Global Media Monitoring Project Zimbabwe

Volunteer teams around the world monitored the representation of women in news media on 29 September 2020 for the 6th Global Media Monitoring Report.


While women’s role as television news reporters is more prominent now than ever—with 48% of televised news being reported by women—as subjects and sources women are sharply underrepresented.

In Latin America, indigenous people make up only 1% of subjects and sources (persons seen, heard or spoken about) in television news stories despite being 8% of the population in the region. Out of this meagre proportion, only three out of 10 are women. In European televised news, people age 80 and over are less than 1% of subjects and sources and, of these, just under 28% are women.

COVID-19 presented an opportunity to investigate the gender dimensions of news during a global pandemic. On television, the proportion of women subjects and sources is just at the 30% threshold in COVID-19-related news—this with a meteoric rise in television viewership ratings in many countries during COVID-19. On radio, the gender gap in subjects and sources in COVID-19-related news is markedly narrower than previous patterns up until 2015.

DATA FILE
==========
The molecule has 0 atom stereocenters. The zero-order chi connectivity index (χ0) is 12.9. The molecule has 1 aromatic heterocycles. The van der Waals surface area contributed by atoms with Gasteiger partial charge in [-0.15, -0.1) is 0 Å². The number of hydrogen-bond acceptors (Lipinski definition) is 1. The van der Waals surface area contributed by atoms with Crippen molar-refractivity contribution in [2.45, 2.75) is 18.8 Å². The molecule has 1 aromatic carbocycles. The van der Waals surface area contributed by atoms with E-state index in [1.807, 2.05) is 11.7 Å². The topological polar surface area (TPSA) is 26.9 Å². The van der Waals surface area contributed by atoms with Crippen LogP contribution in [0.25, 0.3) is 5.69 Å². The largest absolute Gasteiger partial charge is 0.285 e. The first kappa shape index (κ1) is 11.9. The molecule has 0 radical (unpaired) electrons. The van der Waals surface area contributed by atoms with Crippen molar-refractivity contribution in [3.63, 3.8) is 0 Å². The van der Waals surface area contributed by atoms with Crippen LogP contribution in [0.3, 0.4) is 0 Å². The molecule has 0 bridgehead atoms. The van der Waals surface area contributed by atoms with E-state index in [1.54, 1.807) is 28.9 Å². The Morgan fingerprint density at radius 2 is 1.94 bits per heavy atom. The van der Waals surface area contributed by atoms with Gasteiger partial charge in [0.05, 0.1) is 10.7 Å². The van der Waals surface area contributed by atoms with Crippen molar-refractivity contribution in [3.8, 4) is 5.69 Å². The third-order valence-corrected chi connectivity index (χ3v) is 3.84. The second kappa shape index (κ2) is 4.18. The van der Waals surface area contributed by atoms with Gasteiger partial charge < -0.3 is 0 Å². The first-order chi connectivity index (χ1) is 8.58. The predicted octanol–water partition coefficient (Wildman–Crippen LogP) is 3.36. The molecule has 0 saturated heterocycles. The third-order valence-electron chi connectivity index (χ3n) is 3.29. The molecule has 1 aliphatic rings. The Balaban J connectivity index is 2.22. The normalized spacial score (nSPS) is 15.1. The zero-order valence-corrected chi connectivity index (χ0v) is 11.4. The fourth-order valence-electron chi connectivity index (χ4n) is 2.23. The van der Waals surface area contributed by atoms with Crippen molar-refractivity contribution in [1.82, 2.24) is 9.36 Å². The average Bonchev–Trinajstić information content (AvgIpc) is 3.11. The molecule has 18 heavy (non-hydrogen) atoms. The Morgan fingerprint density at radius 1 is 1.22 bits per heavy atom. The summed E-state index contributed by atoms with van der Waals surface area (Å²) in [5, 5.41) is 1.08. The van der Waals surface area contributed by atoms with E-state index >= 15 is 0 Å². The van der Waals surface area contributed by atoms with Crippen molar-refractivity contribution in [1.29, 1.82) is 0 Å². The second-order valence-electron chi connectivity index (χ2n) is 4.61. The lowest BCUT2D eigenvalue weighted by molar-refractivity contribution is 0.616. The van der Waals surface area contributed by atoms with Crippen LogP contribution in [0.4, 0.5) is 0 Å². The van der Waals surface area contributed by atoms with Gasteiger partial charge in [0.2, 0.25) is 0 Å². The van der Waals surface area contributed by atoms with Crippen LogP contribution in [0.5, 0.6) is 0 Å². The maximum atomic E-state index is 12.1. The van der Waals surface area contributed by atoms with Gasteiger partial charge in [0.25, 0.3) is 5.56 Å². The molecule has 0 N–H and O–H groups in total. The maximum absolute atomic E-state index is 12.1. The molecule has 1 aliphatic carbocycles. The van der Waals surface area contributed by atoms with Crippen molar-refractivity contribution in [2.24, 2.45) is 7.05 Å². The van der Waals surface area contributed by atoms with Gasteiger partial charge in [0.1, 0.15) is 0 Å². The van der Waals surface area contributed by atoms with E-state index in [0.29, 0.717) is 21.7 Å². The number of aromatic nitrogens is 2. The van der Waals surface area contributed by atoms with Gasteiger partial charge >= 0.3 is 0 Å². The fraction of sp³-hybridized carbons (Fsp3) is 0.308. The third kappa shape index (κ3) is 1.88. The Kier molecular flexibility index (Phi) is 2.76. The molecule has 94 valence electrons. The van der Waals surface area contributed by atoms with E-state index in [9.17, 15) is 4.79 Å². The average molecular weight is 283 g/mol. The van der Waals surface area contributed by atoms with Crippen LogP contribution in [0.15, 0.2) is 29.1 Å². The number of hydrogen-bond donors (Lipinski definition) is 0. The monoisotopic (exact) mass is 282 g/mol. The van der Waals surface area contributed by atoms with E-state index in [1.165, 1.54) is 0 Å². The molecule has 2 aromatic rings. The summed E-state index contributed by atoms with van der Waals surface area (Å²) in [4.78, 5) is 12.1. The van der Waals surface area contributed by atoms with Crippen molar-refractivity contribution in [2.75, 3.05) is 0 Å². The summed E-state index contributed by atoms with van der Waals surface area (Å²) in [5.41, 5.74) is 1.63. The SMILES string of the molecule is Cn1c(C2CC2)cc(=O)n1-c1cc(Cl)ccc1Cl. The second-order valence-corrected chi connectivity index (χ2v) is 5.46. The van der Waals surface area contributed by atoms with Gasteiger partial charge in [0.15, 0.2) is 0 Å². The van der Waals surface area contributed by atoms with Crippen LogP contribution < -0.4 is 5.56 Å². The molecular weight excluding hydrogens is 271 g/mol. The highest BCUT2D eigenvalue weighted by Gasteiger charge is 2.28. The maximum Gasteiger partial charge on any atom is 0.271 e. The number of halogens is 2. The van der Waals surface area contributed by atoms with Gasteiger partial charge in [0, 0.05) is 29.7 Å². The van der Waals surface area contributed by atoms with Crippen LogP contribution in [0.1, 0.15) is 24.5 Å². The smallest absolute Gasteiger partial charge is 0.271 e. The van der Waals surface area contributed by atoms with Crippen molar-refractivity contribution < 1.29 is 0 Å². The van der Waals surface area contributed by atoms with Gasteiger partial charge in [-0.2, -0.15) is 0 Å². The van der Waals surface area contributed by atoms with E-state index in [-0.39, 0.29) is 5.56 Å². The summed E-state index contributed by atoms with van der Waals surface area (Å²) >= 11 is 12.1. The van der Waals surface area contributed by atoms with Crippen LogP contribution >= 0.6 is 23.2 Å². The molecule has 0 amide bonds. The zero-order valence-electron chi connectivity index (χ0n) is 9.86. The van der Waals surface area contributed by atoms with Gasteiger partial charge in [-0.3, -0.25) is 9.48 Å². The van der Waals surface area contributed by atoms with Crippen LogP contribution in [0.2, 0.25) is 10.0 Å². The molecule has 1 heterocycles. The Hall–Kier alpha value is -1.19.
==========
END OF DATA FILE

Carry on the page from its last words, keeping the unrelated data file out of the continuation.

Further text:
Pandemic news reporting on the internet appears to increase space for women’s voices interviewed as eyewitnesses and spokespersons. The gender gap for sources interviewed as spokespersons is 10 points narrower in web-published stories compared to pre-COVID monitoring.

The gender gap in reporters on pandemic-related news appears to be narrower than in non-pandemic news; Latin America outperforms the rest of the world, with an over-representation of women as reporters in COVID-related online news.

The Global Media Monitoring Project’s final report will present a gender analysis of the 25-year change in the presence, representation and voice of the subjects, sources in mainstream print newspapers, radio and television newscasts, influential news websites and news media tweets in 120 countries.

The project is the sixth in a series of extensive gender media monitoring studies conducted every five years since 1995 by the World Association for Christian Communication, an international non-governmental organization that advocates communication rights in order to achieve social justice.

“These preliminary findings show that women are still shockingly absent from our news, even at a time when we are seemingly more aware of gender injustice,” said Prof. Dr Isabel Apawo Phiri, World Council of Churches’ Deputy General Secretary. “Churches and ecumenical organisations have a role to play by promoting and supporting women’s leadership and calling on media to stop perpetuating gender stereotypes and the marginalization of women especially in vulnerable populations.”


Just Community of Women and Men

Preliminary findings of the 2020 Global Media Monitoring Project